Read The Great Gatsby book online by Francis Scott Fitzgerald Free

Read The Great Gatsby book online by Francis Scott Fitzgerald Free

He reached in his pocket, and a piece of metal, slung on a ribbon, fell into my palm.

“That’s the one from Montenegro.”

To my astonishment, the thing had an authentic look.

“Orderi di Danilo,” ran the circular legend, “Montenegro, Nicolas Rex.”

“Turn it.”

“Major Jay Gatsby,” I read, “For Valour Extraordinary.”

“Here’s another thing I always carry. A souvenir of Oxford days. It was taken in Trinity Quad — the man on my left is now the Earl of Dorcaster.”

It was a photograph of half a dozen young men in blazers loafing in an archway through which were visible a host of spires. There was Gatsby, looking a little, not much, younger — with a cricket bat in his hand.

Then it was all true. I saw the skins of tigers flaming in his palace on the Grand Canal; I saw him opening a chest of rubies to ease, with their crimson-lighted depths, the gnawings of his broken heart.

“I’m going to make a big request of you to-day,” he said, pocketing his souvenirs with satisfaction, “so I thought you ought to know something about me. I didn’t want you to think I was just some nobody. You see, I usually find myself among strangers because I drift here and there trying to forget the sad thing that happened to me.” He hesitated. “You’ll hear about it this afternoon.”

“At lunch?”

“No, this afternoon. I happened to find out that you’re taking Miss Baker to tea.”

“Do you mean you’re in love with Miss Baker?”

“No, old sport, I’m not. But Miss Baker has kindly consented to speak to you about this matter.”

I hadn’t the faintest idea what “this matter.” was, but I was more annoyed than interested. I hadn’t asked Jordan to tea in order to discuss Mr. Jay Gatsby. I was sure the request would be something utterly fantastic, and for a moment I was sorry I’d ever set foot upon his overpopulated lawn.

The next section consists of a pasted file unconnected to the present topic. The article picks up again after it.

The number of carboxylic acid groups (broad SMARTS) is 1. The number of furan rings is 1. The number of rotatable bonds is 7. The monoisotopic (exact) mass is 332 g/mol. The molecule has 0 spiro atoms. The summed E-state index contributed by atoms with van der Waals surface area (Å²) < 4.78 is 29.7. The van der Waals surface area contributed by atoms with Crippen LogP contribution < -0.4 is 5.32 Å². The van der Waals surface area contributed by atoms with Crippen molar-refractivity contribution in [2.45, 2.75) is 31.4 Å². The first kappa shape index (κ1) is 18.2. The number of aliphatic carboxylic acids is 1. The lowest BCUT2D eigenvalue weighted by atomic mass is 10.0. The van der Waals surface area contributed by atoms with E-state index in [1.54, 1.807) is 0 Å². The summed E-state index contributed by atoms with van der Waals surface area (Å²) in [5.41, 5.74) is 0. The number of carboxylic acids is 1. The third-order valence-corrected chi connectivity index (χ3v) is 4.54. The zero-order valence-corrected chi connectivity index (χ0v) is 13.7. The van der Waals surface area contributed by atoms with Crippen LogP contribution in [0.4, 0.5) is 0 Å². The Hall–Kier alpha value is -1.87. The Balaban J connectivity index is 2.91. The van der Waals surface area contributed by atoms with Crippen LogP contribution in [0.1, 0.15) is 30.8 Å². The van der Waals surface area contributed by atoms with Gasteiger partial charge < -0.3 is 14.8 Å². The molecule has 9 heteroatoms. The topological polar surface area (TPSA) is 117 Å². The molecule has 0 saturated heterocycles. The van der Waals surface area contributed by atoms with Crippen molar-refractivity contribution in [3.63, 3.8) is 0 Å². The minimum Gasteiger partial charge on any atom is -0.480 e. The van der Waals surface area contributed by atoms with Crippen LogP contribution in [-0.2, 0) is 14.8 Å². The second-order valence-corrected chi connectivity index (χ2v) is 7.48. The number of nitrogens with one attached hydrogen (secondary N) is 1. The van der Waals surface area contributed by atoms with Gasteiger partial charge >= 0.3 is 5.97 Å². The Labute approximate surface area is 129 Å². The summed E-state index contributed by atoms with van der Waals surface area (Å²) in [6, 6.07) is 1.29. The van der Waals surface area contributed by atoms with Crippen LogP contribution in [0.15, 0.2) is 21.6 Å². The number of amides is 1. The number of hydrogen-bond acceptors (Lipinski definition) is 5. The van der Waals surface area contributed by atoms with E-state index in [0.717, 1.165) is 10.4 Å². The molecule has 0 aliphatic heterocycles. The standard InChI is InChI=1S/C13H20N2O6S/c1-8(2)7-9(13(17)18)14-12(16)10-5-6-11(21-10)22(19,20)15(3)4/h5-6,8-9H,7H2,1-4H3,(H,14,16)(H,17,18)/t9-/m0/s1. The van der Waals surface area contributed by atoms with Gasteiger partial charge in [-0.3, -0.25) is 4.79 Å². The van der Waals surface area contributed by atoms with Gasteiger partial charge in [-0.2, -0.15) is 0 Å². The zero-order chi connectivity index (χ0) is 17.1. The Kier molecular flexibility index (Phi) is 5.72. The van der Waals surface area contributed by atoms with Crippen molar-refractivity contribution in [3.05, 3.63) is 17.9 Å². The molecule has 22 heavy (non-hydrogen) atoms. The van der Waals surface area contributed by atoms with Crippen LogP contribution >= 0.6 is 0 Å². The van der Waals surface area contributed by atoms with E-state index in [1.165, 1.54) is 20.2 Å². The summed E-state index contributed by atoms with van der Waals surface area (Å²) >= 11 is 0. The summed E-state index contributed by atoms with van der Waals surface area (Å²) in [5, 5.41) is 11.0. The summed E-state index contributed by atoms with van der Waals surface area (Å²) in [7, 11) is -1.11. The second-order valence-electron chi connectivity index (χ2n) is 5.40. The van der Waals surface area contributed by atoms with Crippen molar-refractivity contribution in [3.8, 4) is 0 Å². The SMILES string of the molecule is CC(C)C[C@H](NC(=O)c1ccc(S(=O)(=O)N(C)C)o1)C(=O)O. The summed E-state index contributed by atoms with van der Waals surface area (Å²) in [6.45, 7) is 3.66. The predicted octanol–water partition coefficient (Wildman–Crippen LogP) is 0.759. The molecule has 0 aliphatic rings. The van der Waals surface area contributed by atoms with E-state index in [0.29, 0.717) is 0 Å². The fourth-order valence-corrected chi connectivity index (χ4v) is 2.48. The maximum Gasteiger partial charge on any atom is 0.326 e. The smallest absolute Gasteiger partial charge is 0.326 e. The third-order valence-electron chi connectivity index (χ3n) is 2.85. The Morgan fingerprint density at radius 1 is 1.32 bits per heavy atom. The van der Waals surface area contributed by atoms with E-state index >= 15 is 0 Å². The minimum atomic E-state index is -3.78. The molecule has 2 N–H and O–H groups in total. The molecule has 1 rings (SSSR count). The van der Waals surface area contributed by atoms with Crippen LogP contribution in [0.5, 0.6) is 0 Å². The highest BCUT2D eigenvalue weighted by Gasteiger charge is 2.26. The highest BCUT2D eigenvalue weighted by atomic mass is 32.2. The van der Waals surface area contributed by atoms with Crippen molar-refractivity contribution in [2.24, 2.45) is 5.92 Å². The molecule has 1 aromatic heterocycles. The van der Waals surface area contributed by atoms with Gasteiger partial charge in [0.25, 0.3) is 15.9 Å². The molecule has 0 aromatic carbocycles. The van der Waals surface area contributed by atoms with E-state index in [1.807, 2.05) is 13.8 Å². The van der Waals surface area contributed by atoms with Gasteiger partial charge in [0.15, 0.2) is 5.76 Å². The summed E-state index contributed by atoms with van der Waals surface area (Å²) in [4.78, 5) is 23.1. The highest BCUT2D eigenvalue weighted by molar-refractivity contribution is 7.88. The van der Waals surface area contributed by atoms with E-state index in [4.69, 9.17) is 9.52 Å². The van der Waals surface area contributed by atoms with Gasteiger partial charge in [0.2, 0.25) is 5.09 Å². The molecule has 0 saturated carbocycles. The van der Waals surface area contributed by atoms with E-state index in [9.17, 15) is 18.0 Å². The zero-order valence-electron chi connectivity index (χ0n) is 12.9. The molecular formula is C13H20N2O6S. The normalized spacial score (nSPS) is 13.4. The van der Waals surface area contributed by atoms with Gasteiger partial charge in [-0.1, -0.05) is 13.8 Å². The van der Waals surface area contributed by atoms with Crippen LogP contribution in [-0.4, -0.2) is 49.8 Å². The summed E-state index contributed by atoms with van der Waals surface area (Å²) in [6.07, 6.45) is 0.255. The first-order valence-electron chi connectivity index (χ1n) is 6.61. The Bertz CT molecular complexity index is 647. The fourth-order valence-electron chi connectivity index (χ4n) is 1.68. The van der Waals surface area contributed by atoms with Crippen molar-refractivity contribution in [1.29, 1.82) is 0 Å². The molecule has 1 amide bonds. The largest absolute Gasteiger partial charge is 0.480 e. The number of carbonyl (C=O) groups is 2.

He wouldn’t say another word. His correctness grew on him as we neared the city. We passed Port Roosevelt, where there was a glimpse of red-belted ocean-going ships, and sped along a cobbled slum lined with the dark, undeserted saloons of the faded-gilt nineteen-hundreds. Then the valley of ashes opened out on both sides of us, and I had a glimpse of Mrs. Wilson straining at the garage pump with panting vitality as we went by.

With fenders spread like wings we scattered light through half Long Island City — only half, for as we twisted among the pillars of the elevated I heard the familiar “jug — jug — SPAT!” of a motorcycle, and a frantic policeman rode alongside.

“All right, old sport,” called Gatsby. We slowed down. Taking a white card from his wallet, he waved it before the man’s eyes.

“Right you are,” agreed the policeman, tipping his cap. “Know you next time, Mr. Gatsby. Excuse ME!”

“What was that?” I inquired.

“The picture of Oxford?”

“I was able to do the commissioner a favor once, and he sends me a Christmas card every year.”

Over the great bridge, with the sunlight through the girders making a constant flicker upon the moving cars, with the city rising up across the river in white heaps and sugar lumps all built with a wish out of non-olfactory money. The city seen from the Queensboro Bridge is always the city seen for the first time, in its first wild promise of all the mystery and the beauty in the world.